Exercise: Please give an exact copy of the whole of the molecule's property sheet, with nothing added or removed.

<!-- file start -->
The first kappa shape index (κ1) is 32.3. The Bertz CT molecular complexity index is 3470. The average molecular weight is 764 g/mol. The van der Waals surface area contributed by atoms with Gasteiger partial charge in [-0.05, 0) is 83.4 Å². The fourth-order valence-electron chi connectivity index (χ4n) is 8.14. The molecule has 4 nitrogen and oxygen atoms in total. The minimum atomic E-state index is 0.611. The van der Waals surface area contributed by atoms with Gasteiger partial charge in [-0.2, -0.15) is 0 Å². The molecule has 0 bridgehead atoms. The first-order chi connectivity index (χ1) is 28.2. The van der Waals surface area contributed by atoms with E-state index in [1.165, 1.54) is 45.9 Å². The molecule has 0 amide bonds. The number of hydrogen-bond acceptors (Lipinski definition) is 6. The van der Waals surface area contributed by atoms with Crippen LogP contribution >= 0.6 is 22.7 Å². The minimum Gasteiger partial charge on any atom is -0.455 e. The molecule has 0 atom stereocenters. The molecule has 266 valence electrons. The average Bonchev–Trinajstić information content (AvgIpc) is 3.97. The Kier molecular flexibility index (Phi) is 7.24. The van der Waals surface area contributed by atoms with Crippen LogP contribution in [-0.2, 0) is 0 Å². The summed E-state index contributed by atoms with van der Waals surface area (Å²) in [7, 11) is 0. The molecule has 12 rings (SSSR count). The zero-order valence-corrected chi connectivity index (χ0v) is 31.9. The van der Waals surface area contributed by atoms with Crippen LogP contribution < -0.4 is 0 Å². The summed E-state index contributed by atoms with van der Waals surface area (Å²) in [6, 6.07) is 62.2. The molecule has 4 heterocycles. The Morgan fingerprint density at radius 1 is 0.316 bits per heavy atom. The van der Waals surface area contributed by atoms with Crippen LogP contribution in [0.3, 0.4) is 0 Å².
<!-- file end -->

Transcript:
The first kappa shape index (κ1) is 32.3. The Bertz CT molecular complexity index is 3470. The average molecular weight is 764 g/mol. The van der Waals surface area contributed by atoms with Gasteiger partial charge in [-0.05, 0) is 83.4 Å². The fourth-order valence-electron chi connectivity index (χ4n) is 8.14. The molecule has 4 nitrogen and oxygen atoms in total. The minimum atomic E-state index is 0.611. The van der Waals surface area contributed by atoms with Gasteiger partial charge in [-0.2, -0.15) is 0 Å². The molecule has 0 bridgehead atoms. The first-order chi connectivity index (χ1) is 28.2. The van der Waals surface area contributed by atoms with E-state index in [1.165, 1.54) is 45.9 Å². The molecule has 0 amide bonds. The number of hydrogen-bond acceptors (Lipinski definition) is 6. The van der Waals surface area contributed by atoms with Crippen LogP contribution >= 0.6 is 22.7 Å². The minimum Gasteiger partial charge on any atom is -0.455 e. The molecule has 0 atom stereocenters. The molecule has 266 valence electrons. The average Bonchev–Trinajstić information content (AvgIpc) is 3.97. The Kier molecular flexibility index (Phi) is 7.24. The van der Waals surface area contributed by atoms with Crippen LogP contribution in [-0.2, 0) is 0 Å². The summed E-state index contributed by atoms with van der Waals surface area (Å²) in [7, 11) is 0. The molecule has 12 rings (SSSR count). The zero-order valence-corrected chi connectivity index (χ0v) is 31.9. The van der Waals surface area contributed by atoms with Crippen LogP contribution < -0.4 is 0 Å². The summed E-state index contributed by atoms with van der Waals surface area (Å²) in [6, 6.07) is 62.2. The molecule has 4 heterocycles. The Morgan fingerprint density at radius 1 is 0.316 bits per heavy atom. The van der Waals surface area contributed by atoms with Crippen LogP contribution in [0.3, 0.4) is 0 Å².